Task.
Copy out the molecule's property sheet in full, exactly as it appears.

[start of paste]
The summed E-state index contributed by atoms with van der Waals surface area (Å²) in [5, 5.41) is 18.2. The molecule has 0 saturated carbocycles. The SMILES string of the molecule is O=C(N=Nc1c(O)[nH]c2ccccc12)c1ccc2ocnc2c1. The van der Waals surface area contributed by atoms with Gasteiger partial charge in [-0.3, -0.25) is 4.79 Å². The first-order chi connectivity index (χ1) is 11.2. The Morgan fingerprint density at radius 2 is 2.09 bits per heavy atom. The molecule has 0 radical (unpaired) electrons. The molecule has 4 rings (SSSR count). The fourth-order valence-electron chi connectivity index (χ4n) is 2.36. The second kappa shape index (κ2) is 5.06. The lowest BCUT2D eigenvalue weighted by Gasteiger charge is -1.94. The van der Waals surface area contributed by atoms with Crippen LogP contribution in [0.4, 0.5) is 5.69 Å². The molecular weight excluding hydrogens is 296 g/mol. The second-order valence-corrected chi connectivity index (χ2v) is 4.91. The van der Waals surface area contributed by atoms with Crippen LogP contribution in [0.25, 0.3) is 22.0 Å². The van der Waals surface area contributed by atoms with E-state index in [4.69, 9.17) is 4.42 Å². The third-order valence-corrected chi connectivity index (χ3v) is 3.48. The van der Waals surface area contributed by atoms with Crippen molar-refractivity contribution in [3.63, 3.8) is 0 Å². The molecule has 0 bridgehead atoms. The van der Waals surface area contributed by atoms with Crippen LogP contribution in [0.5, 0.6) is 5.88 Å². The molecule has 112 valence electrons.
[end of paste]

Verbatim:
The summed E-state index contributed by atoms with van der Waals surface area (Å²) in [5, 5.41) is 18.2. The molecule has 0 saturated carbocycles. The SMILES string of the molecule is O=C(N=Nc1c(O)[nH]c2ccccc12)c1ccc2ocnc2c1. The van der Waals surface area contributed by atoms with Gasteiger partial charge in [-0.3, -0.25) is 4.79 Å². The first-order chi connectivity index (χ1) is 11.2. The Morgan fingerprint density at radius 2 is 2.09 bits per heavy atom. The molecule has 0 radical (unpaired) electrons. The molecule has 4 rings (SSSR count). The fourth-order valence-electron chi connectivity index (χ4n) is 2.36. The second kappa shape index (κ2) is 5.06. The lowest BCUT2D eigenvalue weighted by Gasteiger charge is -1.94. The van der Waals surface area contributed by atoms with Crippen LogP contribution in [0.4, 0.5) is 5.69 Å². The molecular weight excluding hydrogens is 296 g/mol. The second-order valence-corrected chi connectivity index (χ2v) is 4.91. The van der Waals surface area contributed by atoms with Crippen LogP contribution in [0.25, 0.3) is 22.0 Å². The van der Waals surface area contributed by atoms with E-state index in [4.69, 9.17) is 4.42 Å². The third-order valence-corrected chi connectivity index (χ3v) is 3.48. The van der Waals surface area contributed by atoms with Crippen molar-refractivity contribution in [3.63, 3.8) is 0 Å². The molecule has 0 bridgehead atoms. The van der Waals surface area contributed by atoms with Crippen LogP contribution in [0.5, 0.6) is 5.88 Å². The molecule has 112 valence electrons.